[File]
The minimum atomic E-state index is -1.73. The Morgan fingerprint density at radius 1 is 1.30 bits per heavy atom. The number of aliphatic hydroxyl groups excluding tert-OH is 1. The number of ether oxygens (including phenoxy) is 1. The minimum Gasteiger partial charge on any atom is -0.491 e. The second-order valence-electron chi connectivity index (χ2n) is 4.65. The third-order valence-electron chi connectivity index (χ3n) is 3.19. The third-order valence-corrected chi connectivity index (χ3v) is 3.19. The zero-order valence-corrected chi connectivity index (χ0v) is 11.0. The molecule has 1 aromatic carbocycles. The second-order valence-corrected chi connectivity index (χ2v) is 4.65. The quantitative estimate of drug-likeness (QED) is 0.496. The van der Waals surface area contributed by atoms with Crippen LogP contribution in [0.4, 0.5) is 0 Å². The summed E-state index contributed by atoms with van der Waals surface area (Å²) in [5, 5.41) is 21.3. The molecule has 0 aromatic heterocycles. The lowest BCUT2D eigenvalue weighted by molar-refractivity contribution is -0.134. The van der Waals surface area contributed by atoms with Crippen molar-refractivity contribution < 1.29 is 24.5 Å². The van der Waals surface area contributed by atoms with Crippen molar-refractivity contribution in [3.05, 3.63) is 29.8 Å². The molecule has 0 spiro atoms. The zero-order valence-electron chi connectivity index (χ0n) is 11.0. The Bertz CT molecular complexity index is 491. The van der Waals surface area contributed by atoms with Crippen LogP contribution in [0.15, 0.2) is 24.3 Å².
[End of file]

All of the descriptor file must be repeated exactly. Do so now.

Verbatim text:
The minimum atomic E-state index is -1.73. The Morgan fingerprint density at radius 1 is 1.30 bits per heavy atom. The number of aliphatic hydroxyl groups excluding tert-OH is 1. The number of ether oxygens (including phenoxy) is 1. The minimum Gasteiger partial charge on any atom is -0.491 e. The second-order valence-electron chi connectivity index (χ2n) is 4.65. The third-order valence-electron chi connectivity index (χ3n) is 3.19. The third-order valence-corrected chi connectivity index (χ3v) is 3.19. The zero-order valence-corrected chi connectivity index (χ0v) is 11.0. The molecule has 1 aromatic carbocycles. The second-order valence-corrected chi connectivity index (χ2v) is 4.65. The quantitative estimate of drug-likeness (QED) is 0.496. The van der Waals surface area contributed by atoms with Crippen LogP contribution in [0.4, 0.5) is 0 Å². The summed E-state index contributed by atoms with van der Waals surface area (Å²) in [5, 5.41) is 21.3. The molecule has 0 aromatic heterocycles. The lowest BCUT2D eigenvalue weighted by molar-refractivity contribution is -0.134. The van der Waals surface area contributed by atoms with Crippen molar-refractivity contribution < 1.29 is 24.5 Å². The van der Waals surface area contributed by atoms with Crippen molar-refractivity contribution in [3.05, 3.63) is 29.8 Å². The molecule has 0 spiro atoms. The zero-order valence-electron chi connectivity index (χ0n) is 11.0. The Bertz CT molecular complexity index is 491. The van der Waals surface area contributed by atoms with Crippen LogP contribution in [0.15, 0.2) is 24.3 Å².